But in India there is also Devikumari who graduated in engineering with top grades. The first graduate from the School for Children!! There is Padma and Veerakumari who have had operations on their legs and are doing physiotherapy in order to start walking again. There is Uday Kumar, Sagar and Sandeeep who this year speak to me in English without any difficulty...
There is Tara whose story was broadcast on television... she came from a family who had always lived for generations by collecting rubbish, who now, thanks to you, is attending sixth grade and getting excellent marks...
There are smiles and thank yous which come from the hearts of your children who receive your letters and your photos, the gifts that we have bought for them. I would be so happy if you could know them, if you could see how much you really do for them. For this reason, with this heartfelt thank you, I wish you all a very Happy Christmas on behalf of the School for Children.
School for Children Onlus wishes to consolidate a project which was very important to Padre Augusto Colombo: to build and support a specialised structure, able to host and cure children who are seropositive/AIDS sufferers and who live in the state of Andhra Pradesh (India). It goes without saying that to succeed in a similar undertaking it is necessary to know what is specifically required, to aim for the sky while keeping our feet firmly planted on the ground. We have, for this reason, asked Padre Antonio Grugni some questions, to discover his story and with his help to understand something more in relation to the problems of AIDS and its spreading across the Indian continent, in particular in the area we are concerned with.
India In the Future: An interview with Father Antonio Grugni
We wish to inform you that Lara is going back to India again on Oct. 11th, with two adoptive parents.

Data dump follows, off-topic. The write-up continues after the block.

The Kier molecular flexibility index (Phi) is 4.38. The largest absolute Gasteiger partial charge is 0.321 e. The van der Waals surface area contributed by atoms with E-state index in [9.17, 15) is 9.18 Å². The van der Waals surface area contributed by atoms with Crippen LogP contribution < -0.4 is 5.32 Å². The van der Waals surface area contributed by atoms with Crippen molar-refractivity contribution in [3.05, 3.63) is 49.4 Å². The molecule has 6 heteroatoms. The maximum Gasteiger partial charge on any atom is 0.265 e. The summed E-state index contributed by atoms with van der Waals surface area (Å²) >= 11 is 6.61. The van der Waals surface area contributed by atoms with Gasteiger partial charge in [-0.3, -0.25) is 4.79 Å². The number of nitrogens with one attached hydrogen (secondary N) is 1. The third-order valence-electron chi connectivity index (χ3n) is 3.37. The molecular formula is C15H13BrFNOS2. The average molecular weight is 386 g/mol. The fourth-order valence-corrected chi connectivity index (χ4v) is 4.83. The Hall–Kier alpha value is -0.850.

As in past years it will be possible to let us have, directly at our offices or through our volunteers, any letters or photographs to be given to your children.
We will not bring any personal gifts in order not to create any differenziation between one child and another, but if you wish you can send us an offering (5, 10, 20 euros…).
We will buy something for all the children with the money collected in order to avoid any of them feeling excluded or less loved.
Thanking you on behalf of School for Children.
School for Children
We wish to send you our heartfelt greetings for Easter and thank you for your generosity and support in the development of our School For Children Projects.
A lot has already been achieved but there is still a lot of work to be done! Let’s keep going, all together!
We are depending on your support!
Please find attached two letters: the first from Sister Sherly, director of the School For Children projects in Khammam, the second from Father Prakash, who is continuing Father Augusto Colombo’s role in Warangal.
In addition, a short biographical note from Sister Lorenza Bietti who died recently.
A sincere thank you to those who were close to us on her death.
In conclusion we invite you to support us in all we still wish and have to do and yet again take the opportunity to wish you all a very Happy Easter.
School for Children
We have achieved a lot but there is still a lot to be done.
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School for Children wishes to thank all those who with great dedication and effort offer their support as volunteers to help the association in its many development projects and initiatives to benefit Indian children, their families and their local communities.